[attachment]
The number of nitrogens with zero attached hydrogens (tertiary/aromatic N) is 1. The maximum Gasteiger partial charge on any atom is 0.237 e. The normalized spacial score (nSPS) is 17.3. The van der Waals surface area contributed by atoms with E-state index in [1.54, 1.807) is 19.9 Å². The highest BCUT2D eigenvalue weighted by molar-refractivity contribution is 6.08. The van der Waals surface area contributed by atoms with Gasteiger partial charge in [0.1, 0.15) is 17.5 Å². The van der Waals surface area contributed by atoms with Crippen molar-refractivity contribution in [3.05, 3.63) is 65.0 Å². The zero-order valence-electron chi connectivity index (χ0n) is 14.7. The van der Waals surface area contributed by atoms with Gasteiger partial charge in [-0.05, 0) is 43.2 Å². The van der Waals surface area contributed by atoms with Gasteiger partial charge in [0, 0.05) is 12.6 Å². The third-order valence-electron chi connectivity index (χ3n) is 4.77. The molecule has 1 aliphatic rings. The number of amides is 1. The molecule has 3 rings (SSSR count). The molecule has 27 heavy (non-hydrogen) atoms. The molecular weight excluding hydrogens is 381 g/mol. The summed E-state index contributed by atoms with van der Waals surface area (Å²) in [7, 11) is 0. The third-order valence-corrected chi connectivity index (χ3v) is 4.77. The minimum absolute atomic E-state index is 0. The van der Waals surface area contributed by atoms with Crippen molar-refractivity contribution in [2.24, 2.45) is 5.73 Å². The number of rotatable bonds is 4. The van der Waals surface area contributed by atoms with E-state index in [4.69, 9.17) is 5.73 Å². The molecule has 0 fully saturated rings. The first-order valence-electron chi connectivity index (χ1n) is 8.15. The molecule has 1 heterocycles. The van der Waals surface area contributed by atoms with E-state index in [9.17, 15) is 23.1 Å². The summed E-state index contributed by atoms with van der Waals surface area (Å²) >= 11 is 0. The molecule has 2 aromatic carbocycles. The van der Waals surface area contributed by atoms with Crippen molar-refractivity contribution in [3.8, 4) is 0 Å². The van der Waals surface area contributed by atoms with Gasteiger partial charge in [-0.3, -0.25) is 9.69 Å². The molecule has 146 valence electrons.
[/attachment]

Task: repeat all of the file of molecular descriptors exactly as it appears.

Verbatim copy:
The number of nitrogens with zero attached hydrogens (tertiary/aromatic N) is 1. The maximum Gasteiger partial charge on any atom is 0.237 e. The normalized spacial score (nSPS) is 17.3. The van der Waals surface area contributed by atoms with E-state index in [1.54, 1.807) is 19.9 Å². The highest BCUT2D eigenvalue weighted by molar-refractivity contribution is 6.08. The van der Waals surface area contributed by atoms with Gasteiger partial charge in [0.1, 0.15) is 17.5 Å². The van der Waals surface area contributed by atoms with Crippen molar-refractivity contribution in [3.05, 3.63) is 65.0 Å². The zero-order valence-electron chi connectivity index (χ0n) is 14.7. The van der Waals surface area contributed by atoms with Gasteiger partial charge in [-0.05, 0) is 43.2 Å². The van der Waals surface area contributed by atoms with Gasteiger partial charge in [0, 0.05) is 12.6 Å². The third-order valence-electron chi connectivity index (χ3n) is 4.77. The molecule has 1 aliphatic rings. The number of amides is 1. The molecule has 3 rings (SSSR count). The molecule has 27 heavy (non-hydrogen) atoms. The molecular weight excluding hydrogens is 381 g/mol. The summed E-state index contributed by atoms with van der Waals surface area (Å²) in [7, 11) is 0. The third-order valence-corrected chi connectivity index (χ3v) is 4.77. The minimum absolute atomic E-state index is 0. The van der Waals surface area contributed by atoms with Crippen molar-refractivity contribution in [2.24, 2.45) is 5.73 Å². The number of rotatable bonds is 4. The van der Waals surface area contributed by atoms with E-state index in [4.69, 9.17) is 5.73 Å². The molecule has 0 fully saturated rings. The first-order valence-electron chi connectivity index (χ1n) is 8.15. The molecule has 1 heterocycles. The van der Waals surface area contributed by atoms with E-state index in [9.17, 15) is 23.1 Å². The summed E-state index contributed by atoms with van der Waals surface area (Å²) >= 11 is 0. The molecule has 2 aromatic carbocycles. The van der Waals surface area contributed by atoms with Crippen molar-refractivity contribution in [3.8, 4) is 0 Å². The van der Waals surface area contributed by atoms with Gasteiger partial charge in [-0.3, -0.25) is 9.69 Å². The molecule has 146 valence electrons.